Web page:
The sexual victimization of children is ethically and morally wrong and the terrible effects of sexual abuse extend far beyond childhood. Sexual abuse robs children of their innocence and creates a loss of trust and feelings of shame about their sexuality and themselves. Very often, it leads to self-abusive behavior, such as cutting, self-harm, or suicidal thoughts. Disobedience, rebellion, or oppositional defiance disorders; despair and depression; a poor sense of self; low self-esteem; and promiscuity are all serious emotional problems that may arise in children who have been sexually abused. Such abuse can also lead to difficulty maintaining healthy intimate relationships later in life.
Child sexual abuse can be touching or non-touching. Non-touching abuses can include such things as engaging in indecent exposure or exhibitionism, exposing children to pornographic material, deliberately exposing a child to the act of sexual intercourse, or masturbating in front of a child.
Touching sexual offenses include fondling a child’s genitals or making a child touch an adult’s sexual organs; sexual intercourse with a child or penetrating a child’s vagina or anus, no matter how slight, with a penis or any object that doesn’t have a valid medical purpose. Engaging a child in sexual acts or soliciting a child for the purposes of prostitution and/or using a child to film, photograph, or model pornography is also considered sexual abuse.
Sexual abuse often takes place within the family or is perpetrated by a friend or neighbor, a teacher, or someone else in a position of power. However, in some cases abuse may be carried out by a stranger. No child is emotionally prepared to cope with repeated sexual stimulation. An older child who knows, and in many cases even likes, the abuser, may become wedged between affection and allegiance for the person and the sense that the sexual activities are dreadfully wrong. If the child tries to stop the relationship, the abuser may intimidate the child with violence. When sexual abuse occurs within the family, the child may fear the anger, jealousy, or shame of other family members, or may be afraid the family will break up if the secret is revealed.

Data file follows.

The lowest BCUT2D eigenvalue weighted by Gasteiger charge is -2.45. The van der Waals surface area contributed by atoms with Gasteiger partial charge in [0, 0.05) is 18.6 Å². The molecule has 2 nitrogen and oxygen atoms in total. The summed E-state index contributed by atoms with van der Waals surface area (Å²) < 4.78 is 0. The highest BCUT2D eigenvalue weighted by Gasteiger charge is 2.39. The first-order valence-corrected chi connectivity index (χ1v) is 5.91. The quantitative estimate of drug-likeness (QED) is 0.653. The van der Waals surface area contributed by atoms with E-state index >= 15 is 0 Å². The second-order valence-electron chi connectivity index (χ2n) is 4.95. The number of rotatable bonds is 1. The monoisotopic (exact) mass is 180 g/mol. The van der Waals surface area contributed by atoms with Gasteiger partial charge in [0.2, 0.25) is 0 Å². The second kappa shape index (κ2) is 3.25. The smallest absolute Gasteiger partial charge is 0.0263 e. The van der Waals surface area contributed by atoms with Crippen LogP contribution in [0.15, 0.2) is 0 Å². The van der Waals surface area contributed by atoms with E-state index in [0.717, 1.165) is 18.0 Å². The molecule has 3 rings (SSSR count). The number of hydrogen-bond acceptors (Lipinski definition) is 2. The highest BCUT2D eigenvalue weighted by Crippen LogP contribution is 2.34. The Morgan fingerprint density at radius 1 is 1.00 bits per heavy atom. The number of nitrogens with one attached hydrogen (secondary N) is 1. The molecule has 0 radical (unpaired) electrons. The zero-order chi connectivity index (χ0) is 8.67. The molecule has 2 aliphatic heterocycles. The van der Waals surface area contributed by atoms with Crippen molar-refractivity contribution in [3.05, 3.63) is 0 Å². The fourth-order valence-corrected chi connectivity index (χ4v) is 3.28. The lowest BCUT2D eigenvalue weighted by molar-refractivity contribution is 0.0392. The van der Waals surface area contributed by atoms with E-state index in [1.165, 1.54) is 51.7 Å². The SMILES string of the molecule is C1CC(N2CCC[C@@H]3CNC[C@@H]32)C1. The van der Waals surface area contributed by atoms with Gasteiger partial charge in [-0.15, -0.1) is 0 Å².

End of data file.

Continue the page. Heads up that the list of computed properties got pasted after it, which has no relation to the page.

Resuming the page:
A victim of prolonged sexual abuse usually develops low self-esteem, a feeling of worthlessness, and an abnormal or distorted view of sex. Such children often have difficulty relating to others, except on sexual terms. Some may become child abusers themselves, or may become sex workers or sexually promiscuous.
Children who have been sexually abused need professional evaluation and help to regain a sense of self-esteem, handle feelings of guilt about the abuse, and begin the process of overcoming the trauma. Ideally, the family should also be involved in the therapy sessions.
What are the signs of sexual abuse?
Signs that a child may be suffering from sexual abuse include such things as an overly curious interest in things of a sexual nature or excessive masturbation (or, conversely, a revulsion for or avoidance of anything sexual); depression; drawing pictures of a sexual nature or exhibiting sexualized play; seductiveness toward others of the opposite sex; and physical signs such as sexually transmitted diseases, persistent or frequent uterine tract infections, bleeding from the genitals or anus, or physical marks on the sexual organs or body. Sometimes, a young child who suffers from sexual abuse may complain of soreness around their genitals.
Emotional signs might include a normally outgoing child suddenly withdrawing from family or friends. They might exhibit symptoms of guilt or shame or become rebellious and challenging. An older child may suffer from depression, experience a sudden decrease in grades or performance at school or in sport activities, may become promiscuous, or may seek solace in drugs or alcohol.
What can parents do to decrease the chances of sexual abuse?
Parents need to first cultivate a trusting relationship with their children and teach them that if someone ever tries to touch the child’s body or do anything that makes the child feel funny or uncomfortable, they must tell that person “No” very forcefully and then tell the parent immediately. Paying attention to the child, so that the parents know the child’s school friends and their families and are confident that the child will be safe in their care if they do attend sleepovers, is also important. It is also crucial that parents only ever leave their children in the care of individuals the parent considers will protect the child.
While the majority of sexual abuse offenders are men (as many as ninety-seven percent) parents should be vigilant around any babysitters, coaches, teachers, priests or other individuals who have regular contact with their children. Anyone who works with children should have the valid qualifications and checks and balances to do so, and parents and carers should watch for any signs of inappropriate conduct. Regularly chatting with their child about their schoolyard, after-school or weekend activities, and whether they are enjoying the activity and why, also helps build a platform of trust for the child to speak about anything that may be troubling them.
It is also a good idea to teach children the difference between blind compliance and respect. Just because a person is a teacher, a babysitter, or a priest does not mean that a child must always do as they say, especially if the child knows it to be wrong or against their principles. Parents must instill in their children the idea that a child’s body is his or her own business, and that no one has the right to tell them to keep a secret about their own body.